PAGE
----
Science Activities for 9-12
Hieroglyphic writing first began around 5,000 years ago. Egyptians wrote in hieroglyphs into the Fifth Century CE. Hieroglyphs are like word pictures. There are more than 2,000 hieroglyphic characters.
It has been almost 2,000 years since people used hieroglyphs to communicate. So how do we know how to read the characters? In 1799, in a town in Egypt called Rosetta, a soldier unearthed a large black stone. The stone came to be known as the Rosetta Stone because of where it was found. On the stone, there were three different types of writing that seemed to say the same thing and one was definitely Greek, and the other two were scripts used in Ancient Egypt. Even though people could read the Greek words, many years went by before anyone could understand the hieroglyphics. Finally, in 1822, a Frenchman named Jean François Champollion cracked the code.
The Rosetta Stone is 114.4 centimeters high, 72.3 centimeters wide, and 27.9 centimeters thick. It weights approximately 1,676 pounds. Since 1802, the Rosetta Stone has been kept at the British Museum in London, England. If you visit the museum, you can see this incredible artifact on display.There were a few different types of hieroglyphs. Some stood for entire words, others were used for individual sounds, and still others represented groups of sounds or syllables. Egyptians also used hieroglyphs for math.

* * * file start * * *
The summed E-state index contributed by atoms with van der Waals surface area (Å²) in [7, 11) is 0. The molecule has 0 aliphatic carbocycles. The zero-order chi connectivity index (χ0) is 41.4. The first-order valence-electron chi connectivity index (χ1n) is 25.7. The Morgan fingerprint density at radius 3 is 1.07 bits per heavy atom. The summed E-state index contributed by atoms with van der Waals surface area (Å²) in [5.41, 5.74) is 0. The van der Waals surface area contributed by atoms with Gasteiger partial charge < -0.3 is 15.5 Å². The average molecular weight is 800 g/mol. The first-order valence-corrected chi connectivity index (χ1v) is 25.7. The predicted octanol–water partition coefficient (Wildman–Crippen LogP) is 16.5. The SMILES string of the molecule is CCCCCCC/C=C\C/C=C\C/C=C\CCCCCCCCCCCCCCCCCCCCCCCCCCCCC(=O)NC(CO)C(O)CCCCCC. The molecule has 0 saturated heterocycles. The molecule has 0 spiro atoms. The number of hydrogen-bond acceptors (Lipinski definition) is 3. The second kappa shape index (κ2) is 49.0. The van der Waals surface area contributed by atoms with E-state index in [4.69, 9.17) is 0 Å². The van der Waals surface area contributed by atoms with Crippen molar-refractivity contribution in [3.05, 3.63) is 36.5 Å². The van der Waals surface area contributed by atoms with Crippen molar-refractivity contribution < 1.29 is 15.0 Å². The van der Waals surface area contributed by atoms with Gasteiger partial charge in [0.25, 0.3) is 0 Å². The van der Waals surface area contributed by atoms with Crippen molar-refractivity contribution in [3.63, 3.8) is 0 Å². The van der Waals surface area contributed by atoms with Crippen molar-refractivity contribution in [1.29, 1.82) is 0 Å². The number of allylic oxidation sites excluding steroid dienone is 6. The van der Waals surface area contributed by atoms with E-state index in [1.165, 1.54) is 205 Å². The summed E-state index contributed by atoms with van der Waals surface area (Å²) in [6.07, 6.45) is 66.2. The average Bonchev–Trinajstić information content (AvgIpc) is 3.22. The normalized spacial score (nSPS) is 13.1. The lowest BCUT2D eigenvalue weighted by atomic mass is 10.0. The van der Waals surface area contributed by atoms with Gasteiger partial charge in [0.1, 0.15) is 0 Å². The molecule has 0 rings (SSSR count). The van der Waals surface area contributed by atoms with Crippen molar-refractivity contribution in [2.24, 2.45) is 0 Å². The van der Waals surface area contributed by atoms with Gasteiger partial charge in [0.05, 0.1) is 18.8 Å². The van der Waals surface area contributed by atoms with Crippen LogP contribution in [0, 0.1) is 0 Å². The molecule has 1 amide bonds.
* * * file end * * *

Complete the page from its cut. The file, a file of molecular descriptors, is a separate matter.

While no one communicates using hieroglyphs today, scientists and mathematicians use symbolic representations all the time. The key to becoming fluent in science and math is to understand the signs and symbols used in the fields.
Just as some Ancient Egyptians could look at a hieroglyph and immediately know what it meant, scientists and mathematicians can instantly translate the symbolic representations of their work. At the high school level, this understanding of symbolic representations is particularly important.